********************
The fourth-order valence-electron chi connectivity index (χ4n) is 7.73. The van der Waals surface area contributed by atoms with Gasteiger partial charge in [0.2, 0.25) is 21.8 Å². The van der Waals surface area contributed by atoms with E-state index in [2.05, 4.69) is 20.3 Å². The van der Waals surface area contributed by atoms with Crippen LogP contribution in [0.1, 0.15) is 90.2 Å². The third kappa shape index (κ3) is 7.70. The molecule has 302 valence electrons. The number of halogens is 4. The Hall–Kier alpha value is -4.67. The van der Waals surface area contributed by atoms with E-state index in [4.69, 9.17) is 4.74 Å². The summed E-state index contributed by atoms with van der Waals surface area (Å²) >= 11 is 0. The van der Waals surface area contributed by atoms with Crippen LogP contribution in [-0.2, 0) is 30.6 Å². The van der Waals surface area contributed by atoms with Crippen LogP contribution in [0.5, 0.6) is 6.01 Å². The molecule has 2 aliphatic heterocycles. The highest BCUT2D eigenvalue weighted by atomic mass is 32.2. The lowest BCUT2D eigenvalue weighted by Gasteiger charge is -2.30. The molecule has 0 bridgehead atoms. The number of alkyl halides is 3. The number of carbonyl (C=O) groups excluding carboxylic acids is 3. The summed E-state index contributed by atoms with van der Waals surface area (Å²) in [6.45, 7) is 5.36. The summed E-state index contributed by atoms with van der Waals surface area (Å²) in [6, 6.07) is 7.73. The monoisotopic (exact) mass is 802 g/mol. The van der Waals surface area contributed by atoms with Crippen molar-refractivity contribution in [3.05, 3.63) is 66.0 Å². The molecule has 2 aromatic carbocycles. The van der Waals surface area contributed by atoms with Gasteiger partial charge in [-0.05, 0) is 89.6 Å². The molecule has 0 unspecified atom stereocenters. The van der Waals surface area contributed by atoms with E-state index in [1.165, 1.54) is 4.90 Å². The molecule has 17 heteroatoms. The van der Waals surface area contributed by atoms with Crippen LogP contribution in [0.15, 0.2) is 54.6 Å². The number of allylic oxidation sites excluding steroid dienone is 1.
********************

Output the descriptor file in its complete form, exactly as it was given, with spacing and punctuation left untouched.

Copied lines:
The fourth-order valence-electron chi connectivity index (χ4n) is 7.73. The van der Waals surface area contributed by atoms with Gasteiger partial charge in [0.2, 0.25) is 21.8 Å². The van der Waals surface area contributed by atoms with E-state index in [2.05, 4.69) is 20.3 Å². The van der Waals surface area contributed by atoms with Crippen LogP contribution in [0.1, 0.15) is 90.2 Å². The third kappa shape index (κ3) is 7.70. The molecule has 302 valence electrons. The number of halogens is 4. The Hall–Kier alpha value is -4.67. The van der Waals surface area contributed by atoms with E-state index in [4.69, 9.17) is 4.74 Å². The summed E-state index contributed by atoms with van der Waals surface area (Å²) >= 11 is 0. The van der Waals surface area contributed by atoms with Crippen LogP contribution in [-0.2, 0) is 30.6 Å². The van der Waals surface area contributed by atoms with Crippen LogP contribution in [0.5, 0.6) is 6.01 Å². The molecule has 2 aliphatic heterocycles. The highest BCUT2D eigenvalue weighted by atomic mass is 32.2. The lowest BCUT2D eigenvalue weighted by Gasteiger charge is -2.30. The molecule has 0 bridgehead atoms. The number of alkyl halides is 3. The number of carbonyl (C=O) groups excluding carboxylic acids is 3. The summed E-state index contributed by atoms with van der Waals surface area (Å²) in [6.45, 7) is 5.36. The summed E-state index contributed by atoms with van der Waals surface area (Å²) in [6, 6.07) is 7.73. The monoisotopic (exact) mass is 802 g/mol. The van der Waals surface area contributed by atoms with Crippen molar-refractivity contribution in [3.05, 3.63) is 66.0 Å². The molecule has 2 aromatic carbocycles. The van der Waals surface area contributed by atoms with Gasteiger partial charge in [-0.05, 0) is 89.6 Å². The molecule has 0 unspecified atom stereocenters. The van der Waals surface area contributed by atoms with E-state index in [1.165, 1.54) is 4.90 Å². The molecule has 17 heteroatoms. The van der Waals surface area contributed by atoms with Crippen LogP contribution in [0.15, 0.2) is 54.6 Å². The number of allylic oxidation sites excluding steroid dienone is 1.